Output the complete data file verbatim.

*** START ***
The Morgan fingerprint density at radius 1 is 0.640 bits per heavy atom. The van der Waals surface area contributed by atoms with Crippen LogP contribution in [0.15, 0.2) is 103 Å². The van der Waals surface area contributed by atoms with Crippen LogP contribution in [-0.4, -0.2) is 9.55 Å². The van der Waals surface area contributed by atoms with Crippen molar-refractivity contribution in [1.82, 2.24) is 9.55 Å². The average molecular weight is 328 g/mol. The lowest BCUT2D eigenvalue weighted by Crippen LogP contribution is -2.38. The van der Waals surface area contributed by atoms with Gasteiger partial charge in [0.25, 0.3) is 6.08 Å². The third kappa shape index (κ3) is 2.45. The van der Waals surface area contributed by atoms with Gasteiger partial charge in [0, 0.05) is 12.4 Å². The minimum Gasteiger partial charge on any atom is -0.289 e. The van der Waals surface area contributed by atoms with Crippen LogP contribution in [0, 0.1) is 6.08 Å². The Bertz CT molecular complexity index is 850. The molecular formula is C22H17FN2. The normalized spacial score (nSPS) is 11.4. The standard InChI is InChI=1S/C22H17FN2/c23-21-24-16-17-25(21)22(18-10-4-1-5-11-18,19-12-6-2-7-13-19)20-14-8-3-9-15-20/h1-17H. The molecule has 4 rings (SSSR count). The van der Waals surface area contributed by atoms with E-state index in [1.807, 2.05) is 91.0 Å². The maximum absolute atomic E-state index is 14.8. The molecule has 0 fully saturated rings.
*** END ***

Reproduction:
The Morgan fingerprint density at radius 1 is 0.640 bits per heavy atom. The van der Waals surface area contributed by atoms with Crippen LogP contribution in [0.15, 0.2) is 103 Å². The van der Waals surface area contributed by atoms with Crippen LogP contribution in [-0.4, -0.2) is 9.55 Å². The van der Waals surface area contributed by atoms with Crippen molar-refractivity contribution in [1.82, 2.24) is 9.55 Å². The average molecular weight is 328 g/mol. The lowest BCUT2D eigenvalue weighted by Crippen LogP contribution is -2.38. The van der Waals surface area contributed by atoms with Gasteiger partial charge in [0.25, 0.3) is 6.08 Å². The third kappa shape index (κ3) is 2.45. The van der Waals surface area contributed by atoms with Gasteiger partial charge in [0, 0.05) is 12.4 Å². The minimum Gasteiger partial charge on any atom is -0.289 e. The van der Waals surface area contributed by atoms with Crippen LogP contribution in [0, 0.1) is 6.08 Å². The Bertz CT molecular complexity index is 850. The molecular formula is C22H17FN2. The normalized spacial score (nSPS) is 11.4. The standard InChI is InChI=1S/C22H17FN2/c23-21-24-16-17-25(21)22(18-10-4-1-5-11-18,19-12-6-2-7-13-19)20-14-8-3-9-15-20/h1-17H. The molecule has 4 rings (SSSR count). The van der Waals surface area contributed by atoms with E-state index in [1.807, 2.05) is 91.0 Å². The maximum absolute atomic E-state index is 14.8. The molecule has 0 fully saturated rings.